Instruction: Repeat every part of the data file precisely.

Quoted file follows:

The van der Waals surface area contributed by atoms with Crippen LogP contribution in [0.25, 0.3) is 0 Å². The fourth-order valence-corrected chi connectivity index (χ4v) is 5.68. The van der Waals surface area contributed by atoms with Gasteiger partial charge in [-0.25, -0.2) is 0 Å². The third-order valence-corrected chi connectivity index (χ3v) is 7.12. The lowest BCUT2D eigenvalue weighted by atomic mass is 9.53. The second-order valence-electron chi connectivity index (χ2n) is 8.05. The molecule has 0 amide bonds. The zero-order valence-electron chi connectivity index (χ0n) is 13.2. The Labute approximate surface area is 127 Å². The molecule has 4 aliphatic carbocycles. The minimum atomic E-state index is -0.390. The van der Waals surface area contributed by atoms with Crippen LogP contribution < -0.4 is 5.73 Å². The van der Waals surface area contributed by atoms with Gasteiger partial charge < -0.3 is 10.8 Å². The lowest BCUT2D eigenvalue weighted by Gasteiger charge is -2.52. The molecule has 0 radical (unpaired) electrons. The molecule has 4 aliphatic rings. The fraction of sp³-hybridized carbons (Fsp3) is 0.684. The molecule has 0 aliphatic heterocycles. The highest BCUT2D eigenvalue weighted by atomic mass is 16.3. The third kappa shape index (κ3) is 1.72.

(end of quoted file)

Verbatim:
The van der Waals surface area contributed by atoms with Crippen LogP contribution in [0.25, 0.3) is 0 Å². The fourth-order valence-corrected chi connectivity index (χ4v) is 5.68. The van der Waals surface area contributed by atoms with Gasteiger partial charge in [-0.25, -0.2) is 0 Å². The third-order valence-corrected chi connectivity index (χ3v) is 7.12. The lowest BCUT2D eigenvalue weighted by atomic mass is 9.53. The second-order valence-electron chi connectivity index (χ2n) is 8.05. The molecule has 0 amide bonds. The zero-order valence-electron chi connectivity index (χ0n) is 13.2. The Labute approximate surface area is 127 Å². The molecule has 4 aliphatic carbocycles. The minimum atomic E-state index is -0.390. The van der Waals surface area contributed by atoms with Crippen LogP contribution < -0.4 is 5.73 Å². The van der Waals surface area contributed by atoms with Gasteiger partial charge < -0.3 is 10.8 Å². The lowest BCUT2D eigenvalue weighted by Gasteiger charge is -2.52. The molecule has 0 radical (unpaired) electrons. The molecule has 4 aliphatic rings. The fraction of sp³-hybridized carbons (Fsp3) is 0.684. The molecule has 0 aliphatic heterocycles. The highest BCUT2D eigenvalue weighted by atomic mass is 16.3. The third kappa shape index (κ3) is 1.72.